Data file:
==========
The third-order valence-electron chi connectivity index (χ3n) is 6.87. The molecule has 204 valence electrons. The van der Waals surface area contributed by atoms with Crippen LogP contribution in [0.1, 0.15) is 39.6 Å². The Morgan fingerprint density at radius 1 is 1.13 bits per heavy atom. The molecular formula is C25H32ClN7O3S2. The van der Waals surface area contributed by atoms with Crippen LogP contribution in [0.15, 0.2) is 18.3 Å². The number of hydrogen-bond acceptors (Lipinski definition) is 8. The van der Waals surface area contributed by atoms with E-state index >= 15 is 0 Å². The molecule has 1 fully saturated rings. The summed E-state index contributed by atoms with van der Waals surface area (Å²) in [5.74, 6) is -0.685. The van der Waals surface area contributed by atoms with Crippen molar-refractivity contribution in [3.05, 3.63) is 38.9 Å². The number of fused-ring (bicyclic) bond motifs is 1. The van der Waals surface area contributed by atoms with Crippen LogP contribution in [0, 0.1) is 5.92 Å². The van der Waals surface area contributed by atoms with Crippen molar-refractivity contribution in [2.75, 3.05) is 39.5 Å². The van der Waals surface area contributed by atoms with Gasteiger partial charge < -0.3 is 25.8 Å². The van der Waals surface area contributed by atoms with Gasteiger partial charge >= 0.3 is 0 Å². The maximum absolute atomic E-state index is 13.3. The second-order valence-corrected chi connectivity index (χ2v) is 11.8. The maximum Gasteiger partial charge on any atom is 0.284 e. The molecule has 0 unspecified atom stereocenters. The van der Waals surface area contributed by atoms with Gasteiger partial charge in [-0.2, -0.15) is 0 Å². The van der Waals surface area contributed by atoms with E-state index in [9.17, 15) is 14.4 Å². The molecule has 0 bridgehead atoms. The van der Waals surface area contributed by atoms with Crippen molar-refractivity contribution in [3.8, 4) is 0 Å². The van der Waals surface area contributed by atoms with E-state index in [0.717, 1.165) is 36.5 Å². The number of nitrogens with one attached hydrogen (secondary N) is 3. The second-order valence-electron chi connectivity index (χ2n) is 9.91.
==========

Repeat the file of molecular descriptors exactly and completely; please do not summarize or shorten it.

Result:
The third-order valence-electron chi connectivity index (χ3n) is 6.87. The molecule has 204 valence electrons. The van der Waals surface area contributed by atoms with Crippen LogP contribution in [0.1, 0.15) is 39.6 Å². The Morgan fingerprint density at radius 1 is 1.13 bits per heavy atom. The molecular formula is C25H32ClN7O3S2. The van der Waals surface area contributed by atoms with Crippen LogP contribution in [0.15, 0.2) is 18.3 Å². The number of hydrogen-bond acceptors (Lipinski definition) is 8. The van der Waals surface area contributed by atoms with E-state index >= 15 is 0 Å². The molecule has 1 fully saturated rings. The summed E-state index contributed by atoms with van der Waals surface area (Å²) in [5.74, 6) is -0.685. The van der Waals surface area contributed by atoms with Crippen molar-refractivity contribution in [3.05, 3.63) is 38.9 Å². The number of fused-ring (bicyclic) bond motifs is 1. The van der Waals surface area contributed by atoms with Crippen LogP contribution in [0, 0.1) is 5.92 Å². The van der Waals surface area contributed by atoms with Crippen molar-refractivity contribution in [2.75, 3.05) is 39.5 Å². The van der Waals surface area contributed by atoms with Gasteiger partial charge < -0.3 is 25.8 Å². The van der Waals surface area contributed by atoms with Gasteiger partial charge >= 0.3 is 0 Å². The maximum absolute atomic E-state index is 13.3. The second-order valence-corrected chi connectivity index (χ2v) is 11.8. The maximum Gasteiger partial charge on any atom is 0.284 e. The molecule has 0 unspecified atom stereocenters. The van der Waals surface area contributed by atoms with Gasteiger partial charge in [-0.2, -0.15) is 0 Å². The van der Waals surface area contributed by atoms with E-state index in [9.17, 15) is 14.4 Å². The molecule has 0 bridgehead atoms. The van der Waals surface area contributed by atoms with Crippen molar-refractivity contribution in [3.8, 4) is 0 Å². The van der Waals surface area contributed by atoms with E-state index in [0.717, 1.165) is 36.5 Å². The number of nitrogens with one attached hydrogen (secondary N) is 3. The second-order valence-electron chi connectivity index (χ2n) is 9.91.